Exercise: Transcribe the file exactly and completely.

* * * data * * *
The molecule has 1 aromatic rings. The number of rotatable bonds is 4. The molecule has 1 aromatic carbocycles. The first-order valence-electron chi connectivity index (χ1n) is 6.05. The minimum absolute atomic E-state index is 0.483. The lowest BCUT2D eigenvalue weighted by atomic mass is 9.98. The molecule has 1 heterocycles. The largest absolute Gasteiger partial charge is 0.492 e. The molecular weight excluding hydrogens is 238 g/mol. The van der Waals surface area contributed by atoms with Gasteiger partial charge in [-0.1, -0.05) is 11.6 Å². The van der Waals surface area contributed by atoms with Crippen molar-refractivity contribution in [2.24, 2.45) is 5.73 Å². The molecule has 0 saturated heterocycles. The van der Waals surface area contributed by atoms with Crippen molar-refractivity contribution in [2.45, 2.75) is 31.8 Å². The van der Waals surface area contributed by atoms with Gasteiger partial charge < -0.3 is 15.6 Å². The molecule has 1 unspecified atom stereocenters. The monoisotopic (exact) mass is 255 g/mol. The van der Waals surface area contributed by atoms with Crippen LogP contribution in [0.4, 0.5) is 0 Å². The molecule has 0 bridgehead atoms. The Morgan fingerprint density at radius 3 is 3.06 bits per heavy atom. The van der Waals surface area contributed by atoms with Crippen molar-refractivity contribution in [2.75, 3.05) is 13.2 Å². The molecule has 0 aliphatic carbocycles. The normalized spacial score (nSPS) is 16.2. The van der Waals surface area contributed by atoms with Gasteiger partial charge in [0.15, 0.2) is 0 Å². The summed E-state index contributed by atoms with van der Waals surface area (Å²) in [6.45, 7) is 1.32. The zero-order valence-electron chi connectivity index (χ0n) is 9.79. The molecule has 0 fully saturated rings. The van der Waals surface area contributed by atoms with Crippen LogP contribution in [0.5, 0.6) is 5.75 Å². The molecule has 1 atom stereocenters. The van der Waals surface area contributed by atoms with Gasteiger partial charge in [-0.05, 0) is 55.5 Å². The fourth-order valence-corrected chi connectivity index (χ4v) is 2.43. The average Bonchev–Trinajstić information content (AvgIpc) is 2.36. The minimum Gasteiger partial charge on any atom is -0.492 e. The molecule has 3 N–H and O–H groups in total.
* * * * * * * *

The molecule has 1 aromatic rings. The number of rotatable bonds is 4. The molecule has 1 aromatic carbocycles. The first-order valence-electron chi connectivity index (χ1n) is 6.05. The minimum absolute atomic E-state index is 0.483. The lowest BCUT2D eigenvalue weighted by atomic mass is 9.98. The molecule has 1 heterocycles. The largest absolute Gasteiger partial charge is 0.492 e. The molecular weight excluding hydrogens is 238 g/mol. The van der Waals surface area contributed by atoms with Gasteiger partial charge in [-0.1, -0.05) is 11.6 Å². The van der Waals surface area contributed by atoms with Crippen molar-refractivity contribution in [2.24, 2.45) is 5.73 Å². The molecule has 0 saturated heterocycles. The van der Waals surface area contributed by atoms with Crippen molar-refractivity contribution in [2.45, 2.75) is 31.8 Å². The van der Waals surface area contributed by atoms with Gasteiger partial charge < -0.3 is 15.6 Å². The molecule has 1 unspecified atom stereocenters. The monoisotopic (exact) mass is 255 g/mol. The van der Waals surface area contributed by atoms with Crippen LogP contribution in [0.4, 0.5) is 0 Å². The molecule has 0 bridgehead atoms. The Morgan fingerprint density at radius 3 is 3.06 bits per heavy atom. The van der Waals surface area contributed by atoms with Crippen molar-refractivity contribution in [2.75, 3.05) is 13.2 Å². The molecule has 0 aliphatic carbocycles. The normalized spacial score (nSPS) is 16.2. The van der Waals surface area contributed by atoms with Gasteiger partial charge in [0.15, 0.2) is 0 Å². The summed E-state index contributed by atoms with van der Waals surface area (Å²) in [6.45, 7) is 1.32. The zero-order valence-electron chi connectivity index (χ0n) is 9.79. The molecule has 0 fully saturated rings. The van der Waals surface area contributed by atoms with Crippen LogP contribution in [0.5, 0.6) is 5.75 Å². The molecule has 1 atom stereocenters. The van der Waals surface area contributed by atoms with Gasteiger partial charge in [-0.05, 0) is 55.5 Å². The fourth-order valence-corrected chi connectivity index (χ4v) is 2.43. The average Bonchev–Trinajstić information content (AvgIpc) is 2.36. The minimum Gasteiger partial charge on any atom is -0.492 e. The molecule has 3 N–H and O–H groups in total.